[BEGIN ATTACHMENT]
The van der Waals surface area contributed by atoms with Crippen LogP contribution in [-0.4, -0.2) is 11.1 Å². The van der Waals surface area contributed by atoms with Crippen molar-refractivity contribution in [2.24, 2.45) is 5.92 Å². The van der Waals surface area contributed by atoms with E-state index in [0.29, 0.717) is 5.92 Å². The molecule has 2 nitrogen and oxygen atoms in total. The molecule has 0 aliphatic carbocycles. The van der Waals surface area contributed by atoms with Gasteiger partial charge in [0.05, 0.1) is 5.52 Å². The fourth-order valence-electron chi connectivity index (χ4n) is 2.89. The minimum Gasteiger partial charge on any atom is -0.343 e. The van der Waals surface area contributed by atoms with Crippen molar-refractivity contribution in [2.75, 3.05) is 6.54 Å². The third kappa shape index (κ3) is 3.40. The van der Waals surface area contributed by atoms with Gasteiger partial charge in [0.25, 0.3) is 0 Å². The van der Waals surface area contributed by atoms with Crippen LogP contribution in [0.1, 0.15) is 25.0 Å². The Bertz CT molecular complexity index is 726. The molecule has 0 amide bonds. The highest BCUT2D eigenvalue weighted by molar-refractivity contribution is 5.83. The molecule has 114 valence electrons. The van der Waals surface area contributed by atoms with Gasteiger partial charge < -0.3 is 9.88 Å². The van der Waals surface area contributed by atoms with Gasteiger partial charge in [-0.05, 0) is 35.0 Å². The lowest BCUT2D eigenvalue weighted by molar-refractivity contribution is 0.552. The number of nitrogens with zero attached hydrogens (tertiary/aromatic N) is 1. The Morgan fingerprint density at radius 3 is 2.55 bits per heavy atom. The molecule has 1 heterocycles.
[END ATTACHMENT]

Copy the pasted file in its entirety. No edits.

The van der Waals surface area contributed by atoms with Crippen LogP contribution in [-0.4, -0.2) is 11.1 Å². The van der Waals surface area contributed by atoms with Crippen molar-refractivity contribution in [2.24, 2.45) is 5.92 Å². The van der Waals surface area contributed by atoms with E-state index in [0.29, 0.717) is 5.92 Å². The molecule has 2 nitrogen and oxygen atoms in total. The molecule has 0 aliphatic carbocycles. The van der Waals surface area contributed by atoms with Gasteiger partial charge in [0.05, 0.1) is 5.52 Å². The fourth-order valence-electron chi connectivity index (χ4n) is 2.89. The minimum Gasteiger partial charge on any atom is -0.343 e. The van der Waals surface area contributed by atoms with Crippen molar-refractivity contribution in [2.75, 3.05) is 6.54 Å². The third kappa shape index (κ3) is 3.40. The van der Waals surface area contributed by atoms with Gasteiger partial charge in [0.25, 0.3) is 0 Å². The van der Waals surface area contributed by atoms with Crippen LogP contribution in [0.1, 0.15) is 25.0 Å². The Bertz CT molecular complexity index is 726. The molecule has 0 amide bonds. The highest BCUT2D eigenvalue weighted by molar-refractivity contribution is 5.83. The molecule has 114 valence electrons. The van der Waals surface area contributed by atoms with Gasteiger partial charge < -0.3 is 9.88 Å². The van der Waals surface area contributed by atoms with Gasteiger partial charge in [-0.05, 0) is 35.0 Å². The lowest BCUT2D eigenvalue weighted by molar-refractivity contribution is 0.552. The number of nitrogens with zero attached hydrogens (tertiary/aromatic N) is 1. The Morgan fingerprint density at radius 3 is 2.55 bits per heavy atom. The molecule has 1 heterocycles.